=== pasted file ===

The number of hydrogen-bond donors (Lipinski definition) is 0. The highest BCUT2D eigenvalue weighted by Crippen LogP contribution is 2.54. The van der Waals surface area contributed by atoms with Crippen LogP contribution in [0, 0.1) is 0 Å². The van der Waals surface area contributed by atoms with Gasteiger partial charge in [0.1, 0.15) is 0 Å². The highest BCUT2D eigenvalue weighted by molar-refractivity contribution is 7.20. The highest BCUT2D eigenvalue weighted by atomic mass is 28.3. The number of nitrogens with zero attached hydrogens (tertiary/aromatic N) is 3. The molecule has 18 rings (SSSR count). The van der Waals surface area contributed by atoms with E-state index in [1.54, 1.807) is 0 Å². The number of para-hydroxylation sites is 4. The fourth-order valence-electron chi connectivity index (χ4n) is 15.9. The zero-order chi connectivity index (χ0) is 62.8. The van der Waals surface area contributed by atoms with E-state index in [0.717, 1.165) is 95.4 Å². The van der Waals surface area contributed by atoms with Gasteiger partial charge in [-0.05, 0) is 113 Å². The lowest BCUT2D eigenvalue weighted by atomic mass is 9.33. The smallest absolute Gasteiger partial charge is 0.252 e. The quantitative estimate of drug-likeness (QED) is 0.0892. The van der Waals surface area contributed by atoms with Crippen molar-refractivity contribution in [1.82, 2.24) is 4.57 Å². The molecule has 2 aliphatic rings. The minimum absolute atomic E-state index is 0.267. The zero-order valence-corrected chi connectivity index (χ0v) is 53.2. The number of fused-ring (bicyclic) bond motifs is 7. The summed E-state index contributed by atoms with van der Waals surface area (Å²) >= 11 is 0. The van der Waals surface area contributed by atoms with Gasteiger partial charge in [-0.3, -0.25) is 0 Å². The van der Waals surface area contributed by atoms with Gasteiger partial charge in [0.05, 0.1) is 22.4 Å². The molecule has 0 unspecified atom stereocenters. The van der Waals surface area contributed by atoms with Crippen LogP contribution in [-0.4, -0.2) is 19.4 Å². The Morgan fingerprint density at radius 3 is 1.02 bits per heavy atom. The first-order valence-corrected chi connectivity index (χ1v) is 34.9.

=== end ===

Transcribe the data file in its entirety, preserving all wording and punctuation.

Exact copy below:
The number of hydrogen-bond donors (Lipinski definition) is 0. The highest BCUT2D eigenvalue weighted by Crippen LogP contribution is 2.54. The van der Waals surface area contributed by atoms with Crippen LogP contribution in [0, 0.1) is 0 Å². The van der Waals surface area contributed by atoms with Gasteiger partial charge in [0.1, 0.15) is 0 Å². The highest BCUT2D eigenvalue weighted by molar-refractivity contribution is 7.20. The highest BCUT2D eigenvalue weighted by atomic mass is 28.3. The number of nitrogens with zero attached hydrogens (tertiary/aromatic N) is 3. The molecule has 18 rings (SSSR count). The van der Waals surface area contributed by atoms with E-state index in [1.54, 1.807) is 0 Å². The number of para-hydroxylation sites is 4. The fourth-order valence-electron chi connectivity index (χ4n) is 15.9. The zero-order chi connectivity index (χ0) is 62.8. The van der Waals surface area contributed by atoms with E-state index in [0.717, 1.165) is 95.4 Å². The van der Waals surface area contributed by atoms with Gasteiger partial charge in [-0.05, 0) is 113 Å². The lowest BCUT2D eigenvalue weighted by atomic mass is 9.33. The smallest absolute Gasteiger partial charge is 0.252 e. The quantitative estimate of drug-likeness (QED) is 0.0892. The van der Waals surface area contributed by atoms with Crippen molar-refractivity contribution in [1.82, 2.24) is 4.57 Å². The molecule has 2 aliphatic rings. The minimum absolute atomic E-state index is 0.267. The zero-order valence-corrected chi connectivity index (χ0v) is 53.2. The number of fused-ring (bicyclic) bond motifs is 7. The summed E-state index contributed by atoms with van der Waals surface area (Å²) >= 11 is 0. The van der Waals surface area contributed by atoms with Gasteiger partial charge in [-0.3, -0.25) is 0 Å². The van der Waals surface area contributed by atoms with Gasteiger partial charge in [0.05, 0.1) is 22.4 Å². The molecule has 0 unspecified atom stereocenters. The van der Waals surface area contributed by atoms with Crippen LogP contribution in [-0.4, -0.2) is 19.4 Å². The Morgan fingerprint density at radius 3 is 1.02 bits per heavy atom. The first-order valence-corrected chi connectivity index (χ1v) is 34.9.